Clans of Ireland Ltd.

One organization that does exist, and is public, and has a website, is Clans of Ireland Ltd., which is based in Dublin. This organization was started in 1989 with the help of the Irish government, and has done good work in helping clans organize (that is, people with a common surname). They have encouraged groupings, and clan rallies in Ireland, and the election of ‘honorary’ chiefs. ‘Honorary’ because those elected would not be of the derbhfine line, and would therefore not be hereditaries as on the SCICC. (Though an honorary Chief would almost certainly step aside if a true hereditary descent were to be proved in a given family.) It is not a practice or responsibility of Clans of Ireland Ltd to distinguish between hereditaries and honoraries.


Irish titles and inheritances are back (‘finally’, some would say); back to where they always were, and should have stayed: in the possession of the individual families – to settle their successions within the family (or, as was also the common Irish practice, to fight it out among rival claimants).

The key today is that the government of the Republic of Ireland is out of the ‘recognition’ business, over which it never had any authority in the first place. The Standing Council of Irish Chiefs and Chieftains – even if it ceases to be ‘invisible’ – is not, and never will be, an ‘approving’ authority. There is only one approving authority: the derbhfine of the individual family.

Yes, it is a shame that so many bloodline descents have been lost over the centuries, due to the destruction of records by the invaders, emigrations, and loss of ‘Irish identity’ as fostered by the imposed government of the British.

However, it is comforting to see that so many Irish families have taken to the clan movement, and many are indeed searching for their surviving chiefly lines, with a view to having an Hereditary Chief once again!

Reprinted, with permission, from the Doyle Clan website   December, 2011

Historical Novel

Celtic Blood

James Loftus, an Australian living in Brisbane has written an historical novel/thriller called Celtic Blood -  set in the Scottish Highlands in the 13th century. You will find more about this book on our history page because although fiction, the story is based around the founder of Clan McKay, or McAedh as it was then known, and other clans of that era, which Mr Loftus has extensively researched.

There are some good reviews  at >> Goodreads





Sheridan Chief New in Australasia

Announcing the New Sheridan


We wish to announce that on 27/8/2012 in Granard, County Longford, the Republic of Ireland, Sean Mcdonald Sheridan, a descendant of the O’Sirideain Clan Chiefs, was officially appointed Sheridan Chief  in Australasia, by the all-Ireland Sheridan Chief (Chief of the O’Sirideain Clan), Mr Francis Sheridan.

Mr Sheridan said that henceforth he will be known as Sean Sheridan, dropping Mcdonald from his name.  He said he was delighted and honoured to become the Sheridan Chief in Australasia.

Meaning of the Coat of Arms

Or (gold) is associated with the sun and represents Nobility, Wealth and Power. The lion represents strength, courage and majesty. Vert (green) denotes Hope and Joy.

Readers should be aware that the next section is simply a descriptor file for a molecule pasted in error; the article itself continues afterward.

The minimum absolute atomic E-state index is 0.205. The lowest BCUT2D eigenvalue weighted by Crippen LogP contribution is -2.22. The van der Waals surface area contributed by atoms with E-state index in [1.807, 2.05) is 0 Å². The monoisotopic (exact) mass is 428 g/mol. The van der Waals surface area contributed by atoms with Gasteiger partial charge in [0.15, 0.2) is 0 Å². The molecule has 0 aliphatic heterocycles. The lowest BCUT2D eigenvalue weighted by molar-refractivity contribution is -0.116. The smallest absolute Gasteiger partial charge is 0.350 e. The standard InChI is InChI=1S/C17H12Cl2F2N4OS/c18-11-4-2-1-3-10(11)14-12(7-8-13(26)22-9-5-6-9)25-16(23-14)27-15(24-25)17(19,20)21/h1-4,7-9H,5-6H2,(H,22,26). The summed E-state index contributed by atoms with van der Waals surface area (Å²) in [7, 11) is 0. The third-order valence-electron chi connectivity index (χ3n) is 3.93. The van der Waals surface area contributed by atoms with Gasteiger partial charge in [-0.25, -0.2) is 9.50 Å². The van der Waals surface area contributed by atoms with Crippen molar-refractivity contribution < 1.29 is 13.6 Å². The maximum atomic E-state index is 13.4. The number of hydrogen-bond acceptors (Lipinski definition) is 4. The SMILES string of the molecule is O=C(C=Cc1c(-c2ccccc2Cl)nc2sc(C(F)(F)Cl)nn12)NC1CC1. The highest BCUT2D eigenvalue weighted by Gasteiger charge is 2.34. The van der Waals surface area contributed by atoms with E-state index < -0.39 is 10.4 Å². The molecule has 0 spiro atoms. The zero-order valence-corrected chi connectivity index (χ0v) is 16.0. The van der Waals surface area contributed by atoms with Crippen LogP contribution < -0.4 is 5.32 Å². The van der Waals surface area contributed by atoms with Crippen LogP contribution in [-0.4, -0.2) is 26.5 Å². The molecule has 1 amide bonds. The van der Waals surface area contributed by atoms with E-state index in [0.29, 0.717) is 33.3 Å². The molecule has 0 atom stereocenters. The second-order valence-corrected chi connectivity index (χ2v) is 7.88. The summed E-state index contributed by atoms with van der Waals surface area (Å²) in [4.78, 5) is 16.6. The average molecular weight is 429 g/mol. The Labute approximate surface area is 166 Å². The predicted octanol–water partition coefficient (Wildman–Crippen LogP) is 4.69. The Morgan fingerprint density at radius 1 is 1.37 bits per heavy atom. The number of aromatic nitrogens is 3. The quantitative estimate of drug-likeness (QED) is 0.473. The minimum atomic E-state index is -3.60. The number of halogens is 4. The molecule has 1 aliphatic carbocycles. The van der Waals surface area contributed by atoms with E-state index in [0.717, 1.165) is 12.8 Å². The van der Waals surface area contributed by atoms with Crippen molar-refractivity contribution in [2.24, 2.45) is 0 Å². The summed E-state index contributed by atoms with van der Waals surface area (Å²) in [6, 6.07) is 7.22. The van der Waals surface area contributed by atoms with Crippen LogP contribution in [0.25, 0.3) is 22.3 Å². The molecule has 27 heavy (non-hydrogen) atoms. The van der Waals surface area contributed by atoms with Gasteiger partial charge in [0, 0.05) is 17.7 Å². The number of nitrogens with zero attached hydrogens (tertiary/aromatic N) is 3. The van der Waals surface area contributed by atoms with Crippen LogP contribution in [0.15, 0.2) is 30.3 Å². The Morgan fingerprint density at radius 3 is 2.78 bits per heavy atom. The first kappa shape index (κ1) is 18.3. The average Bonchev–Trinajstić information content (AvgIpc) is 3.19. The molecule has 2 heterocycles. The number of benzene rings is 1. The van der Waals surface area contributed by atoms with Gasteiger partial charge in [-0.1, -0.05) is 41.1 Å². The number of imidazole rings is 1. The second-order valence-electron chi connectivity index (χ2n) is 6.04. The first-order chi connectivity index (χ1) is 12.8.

History of the Name

The Irish surname Sheridan originated in Granard, County Longford, where the family were Erenagh of Granard that is hereditary lay lords of the Church. This exalted position gave the family all the rights and favours granted to Church leaders at the time. The name was first recorded in Granard in the 8th century. From Granard the Sheridans spread throughout Ireland and indeed the world. Famous bearers of the surname include writers, poets, politicians, singers , sports people, actors and film directors.



Chieftain Breaks Silence

Chieftain Breaks  Silence

Your Chieftain Sean MacDonald-Sheridan, would like to relate some early history of his involvement with the Clans, specifically Clan Donald. You may have heard rumours or tales about Sean Macdonald-Sheridan and the fact that he left the Clan Donald under a cloud. He is some sort of rebel and troublemaker. For some time some very negative information about Sean has been portrayed on the Clan Donald website. I would like now to TELL YOU THE TRUTH regarding these matters and WHO IS REALLY RESPONSIBLE! What you are about to read is the WHOLE TRUTH and I swear by all that I hold dear that this is so. Many men like me, in the history of our people, have been singled out and targeted as rebels etc. because they stood up for what they believed is right and for FREEDOM against oppression which is so important to all Celts.     – The Chieftain

Please go to “Chieftain’s Story”, a new page added under “Chieftain”.

Australian Celtic Festival, 2nd to 5th May 2013

Celtic FestivalAustralian Standing Stones Entrace

Australian Standing

Stones, Glen Innes

Glen Innes, NSW is host to an annual Australian Celtic Festival, which brings together thousands of people interested in their Gaelic and Celtic heritage.

Held at the only place in Australia with Standing Stones (erected in 1992 from local granite) the Celtic Festival is increasingly popular every year.

Each year one of the Celtic nations is especially featured, and 2013 is the year of the SCOTS.

Celtic Festival Highlights

Australian_Celtic_Festival_ParadeSome of the events not to be missed are

  • Piper in the Mist and the Dawn service (5.45am Saturday at the Standing Stones)
  • Festival Street Parade and Massed Band Performance (9.30am Saturday, Grey Street)
  • Strongman Events (Australian Standing Stones)